Is this the end of the bull market? Is this the beginning of the crash?
We can’t help but ask these questions when we see stocks take a tumble from their highs.
Currently, the S&P 500 is down 2.8% from highs set last week. The Nasdaq is down 6.9% from highs set last month.
If we look to history, things could get much worse before they get better. But this doesn’t mean we’re doomed for a crash.
Here’s an excerpt from Rich Barry’s NYSE MAC Desk Mid-Day Update:
In light of the fact that floor traders and the talking heads on the financial networks are sounding a bit “panicky” today about the recent sell-off in equities, we think that now is a good time for a little history lesson on “market corrections”. Corrections are a normal feature of the stock market, and they are healthy for the market. Since we haven’t experienced a correction since late 2012, market-watchers need to be reminded of their frequency. Since 1900, checkout these stats on how frequently corrections occur on average:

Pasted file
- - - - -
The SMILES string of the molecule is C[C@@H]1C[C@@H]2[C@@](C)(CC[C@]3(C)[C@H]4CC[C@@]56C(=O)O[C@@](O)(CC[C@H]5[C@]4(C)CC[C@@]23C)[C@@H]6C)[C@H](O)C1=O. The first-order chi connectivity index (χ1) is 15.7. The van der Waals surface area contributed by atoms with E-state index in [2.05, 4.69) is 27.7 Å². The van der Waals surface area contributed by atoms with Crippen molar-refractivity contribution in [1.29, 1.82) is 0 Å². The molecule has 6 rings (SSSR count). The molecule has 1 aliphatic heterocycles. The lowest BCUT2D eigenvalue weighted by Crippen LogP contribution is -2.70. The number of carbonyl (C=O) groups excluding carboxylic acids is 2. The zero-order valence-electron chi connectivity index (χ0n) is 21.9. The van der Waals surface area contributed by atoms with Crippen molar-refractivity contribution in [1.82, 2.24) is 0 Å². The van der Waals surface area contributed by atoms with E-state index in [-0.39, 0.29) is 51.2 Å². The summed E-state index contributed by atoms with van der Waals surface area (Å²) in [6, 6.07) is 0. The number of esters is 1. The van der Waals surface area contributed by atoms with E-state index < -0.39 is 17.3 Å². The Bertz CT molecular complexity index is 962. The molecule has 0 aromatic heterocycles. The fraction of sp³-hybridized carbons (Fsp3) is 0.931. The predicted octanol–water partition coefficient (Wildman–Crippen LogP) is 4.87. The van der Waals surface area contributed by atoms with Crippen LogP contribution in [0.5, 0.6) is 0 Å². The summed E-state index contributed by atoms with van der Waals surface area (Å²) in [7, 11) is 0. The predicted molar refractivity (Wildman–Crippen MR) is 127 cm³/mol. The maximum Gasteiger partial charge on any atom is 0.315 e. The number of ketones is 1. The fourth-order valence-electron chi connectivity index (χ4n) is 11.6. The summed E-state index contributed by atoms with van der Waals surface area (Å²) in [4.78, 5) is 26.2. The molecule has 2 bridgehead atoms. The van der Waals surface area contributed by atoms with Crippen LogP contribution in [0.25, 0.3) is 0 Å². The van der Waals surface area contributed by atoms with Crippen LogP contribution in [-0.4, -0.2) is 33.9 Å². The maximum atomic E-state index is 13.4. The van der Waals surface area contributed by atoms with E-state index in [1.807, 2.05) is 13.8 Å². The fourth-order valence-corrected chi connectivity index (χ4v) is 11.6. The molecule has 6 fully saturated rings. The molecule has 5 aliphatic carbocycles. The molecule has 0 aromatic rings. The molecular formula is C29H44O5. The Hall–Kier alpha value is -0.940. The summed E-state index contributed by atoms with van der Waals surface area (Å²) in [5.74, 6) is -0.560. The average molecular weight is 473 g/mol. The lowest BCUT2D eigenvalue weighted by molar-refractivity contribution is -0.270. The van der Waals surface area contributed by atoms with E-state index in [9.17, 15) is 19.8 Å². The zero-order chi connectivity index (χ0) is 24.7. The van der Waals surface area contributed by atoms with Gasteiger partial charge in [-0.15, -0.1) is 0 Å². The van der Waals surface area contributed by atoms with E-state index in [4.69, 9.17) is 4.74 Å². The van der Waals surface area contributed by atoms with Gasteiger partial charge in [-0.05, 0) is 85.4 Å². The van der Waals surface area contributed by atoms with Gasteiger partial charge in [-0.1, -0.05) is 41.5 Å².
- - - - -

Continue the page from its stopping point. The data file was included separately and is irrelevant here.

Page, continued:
1.- 5% market corrections: 3x per year.
2.- 10% market corrections: Once per year.
3.- 20% market corrections: Once every 3.5 years.
Those are the rough numbers.
Bottom line: Sell-offs happen. And sometimes they’re big. But they’re normal. And they’re certainly no reason to just bail out of the stock market.